Slip-leg tripods antenna height (H) is usually measured by slant-height(S), the


distance of the hypotenuse from the station datum point to the bottom edge of the antenna ground plane (BGP). Measure the slant height to at least 3 points around the antenna; these measurements should all agree to within 1 millimeter or the antenna should be replumbed. Independent measurements of the antenna height above the mark in both metric and Imperial units must be made before and after each session. From the antenna specification sheet in your user's manual, determine the radius (R) of the ground plane and the offset constant (C)between the BGP and the ARP. The antenna height can then be computed from the following Pythagorean equation:

Antenna Height H= ( sqrt(S - R ) - C)


2 2

Compare Metric and Imperial measurements using the following equations: Meters = Feet (0.3048) Example: 1.286 Meters = 4.219 Feet Feet = Meters (0.3048) Example: 5.345 Feet = 1.629 Meters Note that the 3-dimensional datum point of a standard survey disk is located at or above the dimple in the disk's center, on a level with the highest point of the disk, where the foot of a level rod would rest. If the point of the fixed-height pole or slant-height measuring rod intrudes significantly below this level to reach the bottom of the dimple (1 millimeter or more), make a careful measurement of the vertical separation and note this on the observation log.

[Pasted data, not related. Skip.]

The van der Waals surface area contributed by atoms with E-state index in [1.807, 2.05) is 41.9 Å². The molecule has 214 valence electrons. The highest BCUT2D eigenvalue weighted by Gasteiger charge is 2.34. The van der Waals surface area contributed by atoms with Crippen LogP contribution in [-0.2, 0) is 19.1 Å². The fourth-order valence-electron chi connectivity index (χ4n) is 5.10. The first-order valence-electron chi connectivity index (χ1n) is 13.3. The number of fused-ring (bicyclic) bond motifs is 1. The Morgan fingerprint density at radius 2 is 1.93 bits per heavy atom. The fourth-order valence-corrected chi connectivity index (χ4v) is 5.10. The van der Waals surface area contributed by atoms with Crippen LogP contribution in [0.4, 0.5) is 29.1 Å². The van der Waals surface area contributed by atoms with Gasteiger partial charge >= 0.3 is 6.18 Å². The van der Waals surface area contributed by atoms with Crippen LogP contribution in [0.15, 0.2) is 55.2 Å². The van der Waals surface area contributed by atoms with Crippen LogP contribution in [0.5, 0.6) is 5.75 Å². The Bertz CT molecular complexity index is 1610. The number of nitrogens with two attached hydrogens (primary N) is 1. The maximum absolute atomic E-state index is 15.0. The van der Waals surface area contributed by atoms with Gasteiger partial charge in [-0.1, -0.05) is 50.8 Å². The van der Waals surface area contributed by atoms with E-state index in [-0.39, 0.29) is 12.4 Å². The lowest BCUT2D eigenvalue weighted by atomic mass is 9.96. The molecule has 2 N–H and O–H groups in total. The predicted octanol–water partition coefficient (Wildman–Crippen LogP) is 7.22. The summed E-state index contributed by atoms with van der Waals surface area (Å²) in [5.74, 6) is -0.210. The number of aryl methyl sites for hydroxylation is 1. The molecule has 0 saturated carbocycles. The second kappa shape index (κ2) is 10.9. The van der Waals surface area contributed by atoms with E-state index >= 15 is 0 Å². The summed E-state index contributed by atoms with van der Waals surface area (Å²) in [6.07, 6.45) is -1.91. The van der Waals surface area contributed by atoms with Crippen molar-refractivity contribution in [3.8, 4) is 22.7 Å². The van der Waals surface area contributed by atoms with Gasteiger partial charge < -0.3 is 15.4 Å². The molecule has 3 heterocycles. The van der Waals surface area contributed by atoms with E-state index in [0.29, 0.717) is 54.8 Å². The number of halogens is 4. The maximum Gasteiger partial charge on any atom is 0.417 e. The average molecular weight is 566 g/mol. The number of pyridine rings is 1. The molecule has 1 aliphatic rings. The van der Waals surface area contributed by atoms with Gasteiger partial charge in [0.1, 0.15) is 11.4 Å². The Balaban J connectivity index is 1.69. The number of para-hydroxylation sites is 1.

B-4. Tribrach Operation: See your user's manual for operational details.

[tribrach specifications]

[top]

[home]

Link - SECO Tips-Setting Up the GPS Optical Plummet

B-5. Weather Observations:

[meteorology equipment specifications]

[top]

[home]

Measure and record weather data (temperature, pressure, relative humidity, and weather codes) at the beginning, middle, and end of each observing session, and at sufficient intervals during weather events (storm fronts, wind, snow, or rain, etc.) to describe all conditions observed. For accurate readings, acclimate the weather equipment for approximately 10 minutes prior to use. Note that even though these meteorological data may not all be used during vector processing, they may be helpful during the analysis of results and in future reprocessing with more robust software.

The measurements must be made in the vicinity of the GPS antenna, taking care not to obstruct the GPS signals. Indicate on the observation log the time and location of the meteorological observations. At stations in the vicinity of airports (within 5 km and at approximately same elevation), weather data from the airport (available on the Interactive Weather Information Network) may be substituted for actual measurements, if no portable meteorological instruments are available. Temperature: Read and record the dry-bulb and wet-bulb temperatures to the nearest degree